On Our Selection (1932 film)

On Our Selection is a 1932 comedy based on the Dad and Dave stories by Steele Rudd. These had been turned into a popular play by Bert Bailey and Edmund Duggan in 1912, which formed the basis for the screenplay. Bailey repeats his stage role as Dad Rudd. He also wrote the script with director Ken G. Hall.

On Our Selection
Theatrical release poster
Directed byKen G. Hall
Produced byBert Bailey
Written byBert Bailey
Ken G. Hall
Based onplay by Bert Bailey & Edmund Duggan
based on the stories of Steele Rudd
StarringBert Bailey
Fred MacDonald
Dick Fair
CinematographyWalter Sully
Edited byGeorge Malcolm
Distributed byBritish Empire Films (Australia)
Universal (UK)
Release date
22 July 1932 (Brisbane)[1]
12 August 1932 (Sydney)
1933 (UK)
Running time
99 minutes (Australia)
Box office£60,000 (end 1953)[4]
£2,000 (UK)[5]

The movie was one of the most popular Australian films of all time.[5]

It was also known in the UK as Down on the Farm.


The movie opens with the title card "bushland symphony", followed by sounds and vision of the Australian bush. The subsequent action involves a series of various subplots centered around a "selection" in South West Queensland owned by Dad Rudd: he owes some money to his rich neighbour, old Carey, who is determined to break Dad financially; his educated daughter Kate is pursued by two men, the poor but devoted Sandy and Carey's villainous son, Jim; one of his workers, Cranky Jack, has a mysterious background; comic visits from a parson and country dentist who removes Dad's tooth; his dim son Dave proposes to his girlfriend, Lily; his other son, Joe, causes slapstick havoc; Dave gets married and moves out with his wife and tries to borrow money from his father; Dad's daughter Sarah is pursued by the high-voiced Billy, who Dad doesn't like; Dad Rudd runs for parliament opposite Carey; and his horse wins a race.

The main story concerns a murder mystery. Jim Carey attempts to blackmail Kate into being with him by lying about what she did in the city, and Sandy knocks him out. Carey later turns up dead and Sandy is suspected of the murder. The Rudds hold a dance and a police officer turns up to arrest Sandy when Cranky Jack confesses he killed Carey because the dead man stole his wife. The film ends with Dad and Mum happily watching the sun come up.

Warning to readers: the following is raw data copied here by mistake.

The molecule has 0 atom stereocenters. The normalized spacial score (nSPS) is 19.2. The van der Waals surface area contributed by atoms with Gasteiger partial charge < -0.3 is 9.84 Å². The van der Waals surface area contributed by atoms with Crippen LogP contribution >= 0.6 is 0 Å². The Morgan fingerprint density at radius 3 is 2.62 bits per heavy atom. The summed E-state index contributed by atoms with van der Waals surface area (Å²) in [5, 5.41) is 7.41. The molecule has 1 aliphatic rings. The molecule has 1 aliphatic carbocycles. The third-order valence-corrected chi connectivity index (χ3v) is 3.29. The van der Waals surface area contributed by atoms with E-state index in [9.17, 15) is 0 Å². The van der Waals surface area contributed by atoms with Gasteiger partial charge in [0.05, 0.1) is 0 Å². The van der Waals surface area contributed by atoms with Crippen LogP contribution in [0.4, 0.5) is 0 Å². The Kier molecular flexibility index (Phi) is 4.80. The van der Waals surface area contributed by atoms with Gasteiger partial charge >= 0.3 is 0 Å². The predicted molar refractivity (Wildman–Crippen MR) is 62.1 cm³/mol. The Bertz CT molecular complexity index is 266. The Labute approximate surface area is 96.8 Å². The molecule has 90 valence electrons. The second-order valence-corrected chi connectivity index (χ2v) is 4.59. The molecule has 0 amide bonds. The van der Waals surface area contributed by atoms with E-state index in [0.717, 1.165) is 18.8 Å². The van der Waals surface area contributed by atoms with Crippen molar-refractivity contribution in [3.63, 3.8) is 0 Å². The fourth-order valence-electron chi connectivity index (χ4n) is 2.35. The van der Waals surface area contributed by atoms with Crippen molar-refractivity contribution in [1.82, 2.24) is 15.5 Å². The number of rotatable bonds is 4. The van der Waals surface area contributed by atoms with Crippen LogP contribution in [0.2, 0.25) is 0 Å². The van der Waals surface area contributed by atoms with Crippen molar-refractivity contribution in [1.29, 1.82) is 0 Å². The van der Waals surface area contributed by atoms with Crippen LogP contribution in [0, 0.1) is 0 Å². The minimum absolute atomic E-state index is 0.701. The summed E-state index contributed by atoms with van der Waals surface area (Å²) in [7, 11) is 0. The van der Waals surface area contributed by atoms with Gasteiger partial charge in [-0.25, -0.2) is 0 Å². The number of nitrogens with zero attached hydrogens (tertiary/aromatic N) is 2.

• Bert Bailey as Dad Rudd
  • Fred MacDonald as Dave Rudd
  • Alfreda Bevan as Mum Rudd
  • John McGowan as Maloney
  • Molly Raynor as Kate Rudd
  • Dick Fair as Sandy Graham
  • John Warwick as Jim Carey
  • Billy Driscoll as Uncle
  • Lilias Adeson as Lily White
  • Len Budrick as Old Carey
  • Bobbie Beaumont as Sarah Rudd
  • Ossie Wenban as Joe Rudd
  • Fred Kerry as Cranky Jack
  • Dorothy Dunkey as Mrs White
  • Fred Browne as Billy Bearup
  • Arthur Dodds as parson


The film was the first full-length feature from Cinesound Productions. Ken G. Hall was reluctant to make the film as he thought it was old fashioned but the play had been enormously popular and Stuart Doyle thought an adaptation would be well received.[6]

Most of the cast had appeared in the stage version. Although Bert Bailey was clean shaven and generally wore a fake beard for his stage performances, Hall insisted he grow a real beard for the film version; Bailey did and ended up wearing a beard for the rest of his life.[7]

Bailey was paid £400 and received 60% of the profits.[3]